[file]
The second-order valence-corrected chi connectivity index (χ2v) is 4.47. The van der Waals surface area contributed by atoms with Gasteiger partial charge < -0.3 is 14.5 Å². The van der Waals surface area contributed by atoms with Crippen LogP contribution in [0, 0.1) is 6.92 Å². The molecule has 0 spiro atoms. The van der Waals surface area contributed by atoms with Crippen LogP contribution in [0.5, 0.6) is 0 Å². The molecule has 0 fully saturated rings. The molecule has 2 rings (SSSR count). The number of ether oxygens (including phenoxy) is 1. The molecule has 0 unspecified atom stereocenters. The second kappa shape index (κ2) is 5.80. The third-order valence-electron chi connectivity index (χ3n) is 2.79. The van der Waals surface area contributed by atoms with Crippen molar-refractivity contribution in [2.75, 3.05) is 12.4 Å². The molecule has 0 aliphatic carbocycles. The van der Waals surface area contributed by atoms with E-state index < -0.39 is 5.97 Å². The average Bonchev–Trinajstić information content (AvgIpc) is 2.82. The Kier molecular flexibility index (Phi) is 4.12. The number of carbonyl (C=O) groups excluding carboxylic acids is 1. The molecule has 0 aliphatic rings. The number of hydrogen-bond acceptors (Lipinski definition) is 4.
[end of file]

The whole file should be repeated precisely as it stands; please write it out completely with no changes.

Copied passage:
The second-order valence-corrected chi connectivity index (χ2v) is 4.47. The van der Waals surface area contributed by atoms with Gasteiger partial charge < -0.3 is 14.5 Å². The van der Waals surface area contributed by atoms with Crippen LogP contribution in [0, 0.1) is 6.92 Å². The molecule has 0 spiro atoms. The van der Waals surface area contributed by atoms with Crippen LogP contribution in [0.5, 0.6) is 0 Å². The molecule has 0 fully saturated rings. The molecule has 2 rings (SSSR count). The number of ether oxygens (including phenoxy) is 1. The molecule has 0 unspecified atom stereocenters. The second kappa shape index (κ2) is 5.80. The third-order valence-electron chi connectivity index (χ3n) is 2.79. The van der Waals surface area contributed by atoms with Crippen molar-refractivity contribution in [2.75, 3.05) is 12.4 Å². The molecule has 0 aliphatic carbocycles. The van der Waals surface area contributed by atoms with E-state index < -0.39 is 5.97 Å². The average Bonchev–Trinajstić information content (AvgIpc) is 2.82. The Kier molecular flexibility index (Phi) is 4.12. The number of carbonyl (C=O) groups excluding carboxylic acids is 1. The molecule has 0 aliphatic rings. The number of hydrogen-bond acceptors (Lipinski definition) is 4.